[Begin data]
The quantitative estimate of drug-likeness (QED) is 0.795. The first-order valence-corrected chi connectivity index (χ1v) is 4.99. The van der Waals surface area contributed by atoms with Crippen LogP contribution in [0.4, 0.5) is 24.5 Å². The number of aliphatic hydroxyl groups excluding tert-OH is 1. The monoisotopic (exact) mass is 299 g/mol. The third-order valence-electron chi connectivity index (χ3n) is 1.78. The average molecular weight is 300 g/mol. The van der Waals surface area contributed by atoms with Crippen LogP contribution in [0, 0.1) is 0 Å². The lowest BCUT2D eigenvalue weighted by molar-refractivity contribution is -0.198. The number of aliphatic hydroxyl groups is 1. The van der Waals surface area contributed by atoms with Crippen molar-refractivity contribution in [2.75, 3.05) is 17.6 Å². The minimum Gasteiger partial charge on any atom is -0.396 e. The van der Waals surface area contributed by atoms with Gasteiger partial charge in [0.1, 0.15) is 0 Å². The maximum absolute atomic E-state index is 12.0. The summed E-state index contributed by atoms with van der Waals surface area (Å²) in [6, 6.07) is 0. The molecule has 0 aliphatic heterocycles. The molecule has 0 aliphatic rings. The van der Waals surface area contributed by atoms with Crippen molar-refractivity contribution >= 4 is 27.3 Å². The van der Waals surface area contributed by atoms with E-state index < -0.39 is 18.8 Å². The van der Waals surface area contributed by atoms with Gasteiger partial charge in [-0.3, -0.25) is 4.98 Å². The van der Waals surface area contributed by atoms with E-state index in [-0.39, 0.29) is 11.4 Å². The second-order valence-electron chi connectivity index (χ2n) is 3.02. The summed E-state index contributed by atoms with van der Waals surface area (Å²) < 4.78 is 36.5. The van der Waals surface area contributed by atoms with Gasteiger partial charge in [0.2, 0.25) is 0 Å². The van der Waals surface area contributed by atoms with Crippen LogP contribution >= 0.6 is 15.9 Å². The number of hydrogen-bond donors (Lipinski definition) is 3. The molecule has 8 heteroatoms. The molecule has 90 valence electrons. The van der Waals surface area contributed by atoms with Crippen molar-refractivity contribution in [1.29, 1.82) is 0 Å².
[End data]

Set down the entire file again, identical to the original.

The quantitative estimate of drug-likeness (QED) is 0.795. The first-order valence-corrected chi connectivity index (χ1v) is 4.99. The van der Waals surface area contributed by atoms with Crippen LogP contribution in [0.4, 0.5) is 24.5 Å². The number of aliphatic hydroxyl groups excluding tert-OH is 1. The monoisotopic (exact) mass is 299 g/mol. The third-order valence-electron chi connectivity index (χ3n) is 1.78. The average molecular weight is 300 g/mol. The van der Waals surface area contributed by atoms with Crippen LogP contribution in [0, 0.1) is 0 Å². The lowest BCUT2D eigenvalue weighted by molar-refractivity contribution is -0.198. The number of aliphatic hydroxyl groups is 1. The van der Waals surface area contributed by atoms with Crippen molar-refractivity contribution in [2.75, 3.05) is 17.6 Å². The minimum Gasteiger partial charge on any atom is -0.396 e. The van der Waals surface area contributed by atoms with Gasteiger partial charge in [0.1, 0.15) is 0 Å². The maximum absolute atomic E-state index is 12.0. The summed E-state index contributed by atoms with van der Waals surface area (Å²) in [6, 6.07) is 0. The molecule has 0 aliphatic heterocycles. The molecule has 0 aliphatic rings. The van der Waals surface area contributed by atoms with Crippen molar-refractivity contribution >= 4 is 27.3 Å². The van der Waals surface area contributed by atoms with E-state index < -0.39 is 18.8 Å². The van der Waals surface area contributed by atoms with Gasteiger partial charge in [-0.3, -0.25) is 4.98 Å². The van der Waals surface area contributed by atoms with E-state index in [-0.39, 0.29) is 11.4 Å². The second-order valence-electron chi connectivity index (χ2n) is 3.02. The summed E-state index contributed by atoms with van der Waals surface area (Å²) < 4.78 is 36.5. The van der Waals surface area contributed by atoms with Gasteiger partial charge in [0.2, 0.25) is 0 Å². The van der Waals surface area contributed by atoms with Crippen LogP contribution >= 0.6 is 15.9 Å². The number of hydrogen-bond donors (Lipinski definition) is 3. The molecule has 8 heteroatoms. The molecule has 90 valence electrons. The van der Waals surface area contributed by atoms with Crippen molar-refractivity contribution in [1.29, 1.82) is 0 Å².